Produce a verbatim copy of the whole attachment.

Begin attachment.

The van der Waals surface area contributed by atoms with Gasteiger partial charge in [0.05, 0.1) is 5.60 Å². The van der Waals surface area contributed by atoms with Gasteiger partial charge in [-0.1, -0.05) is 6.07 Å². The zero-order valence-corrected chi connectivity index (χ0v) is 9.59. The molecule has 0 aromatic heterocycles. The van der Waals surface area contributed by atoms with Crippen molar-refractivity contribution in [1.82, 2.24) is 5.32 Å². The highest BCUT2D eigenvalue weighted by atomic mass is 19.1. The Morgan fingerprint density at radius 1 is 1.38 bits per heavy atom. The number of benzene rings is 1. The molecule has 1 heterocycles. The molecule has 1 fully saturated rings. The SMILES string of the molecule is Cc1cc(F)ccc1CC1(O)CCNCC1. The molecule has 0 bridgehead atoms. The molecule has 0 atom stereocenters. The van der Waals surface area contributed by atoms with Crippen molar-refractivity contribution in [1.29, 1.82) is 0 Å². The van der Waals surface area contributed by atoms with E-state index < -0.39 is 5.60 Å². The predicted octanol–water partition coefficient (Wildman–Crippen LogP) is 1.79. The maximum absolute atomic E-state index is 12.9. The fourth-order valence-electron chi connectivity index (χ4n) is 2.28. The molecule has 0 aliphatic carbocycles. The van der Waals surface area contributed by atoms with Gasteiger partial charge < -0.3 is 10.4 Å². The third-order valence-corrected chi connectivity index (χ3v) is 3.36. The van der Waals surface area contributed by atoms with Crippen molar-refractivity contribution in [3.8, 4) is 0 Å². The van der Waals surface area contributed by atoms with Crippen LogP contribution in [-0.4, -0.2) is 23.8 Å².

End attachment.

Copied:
The van der Waals surface area contributed by atoms with Gasteiger partial charge in [0.05, 0.1) is 5.60 Å². The van der Waals surface area contributed by atoms with Gasteiger partial charge in [-0.1, -0.05) is 6.07 Å². The zero-order valence-corrected chi connectivity index (χ0v) is 9.59. The molecule has 0 aromatic heterocycles. The van der Waals surface area contributed by atoms with Crippen molar-refractivity contribution in [1.82, 2.24) is 5.32 Å². The highest BCUT2D eigenvalue weighted by atomic mass is 19.1. The Morgan fingerprint density at radius 1 is 1.38 bits per heavy atom. The number of benzene rings is 1. The molecule has 1 heterocycles. The molecule has 1 fully saturated rings. The SMILES string of the molecule is Cc1cc(F)ccc1CC1(O)CCNCC1. The molecule has 0 bridgehead atoms. The molecule has 0 atom stereocenters. The van der Waals surface area contributed by atoms with Crippen molar-refractivity contribution in [1.29, 1.82) is 0 Å². The van der Waals surface area contributed by atoms with E-state index < -0.39 is 5.60 Å². The predicted octanol–water partition coefficient (Wildman–Crippen LogP) is 1.79. The maximum absolute atomic E-state index is 12.9. The fourth-order valence-electron chi connectivity index (χ4n) is 2.28. The molecule has 0 aliphatic carbocycles. The van der Waals surface area contributed by atoms with Gasteiger partial charge < -0.3 is 10.4 Å². The third-order valence-corrected chi connectivity index (χ3v) is 3.36. The van der Waals surface area contributed by atoms with Crippen molar-refractivity contribution in [3.8, 4) is 0 Å². The van der Waals surface area contributed by atoms with Crippen LogP contribution in [-0.4, -0.2) is 23.8 Å².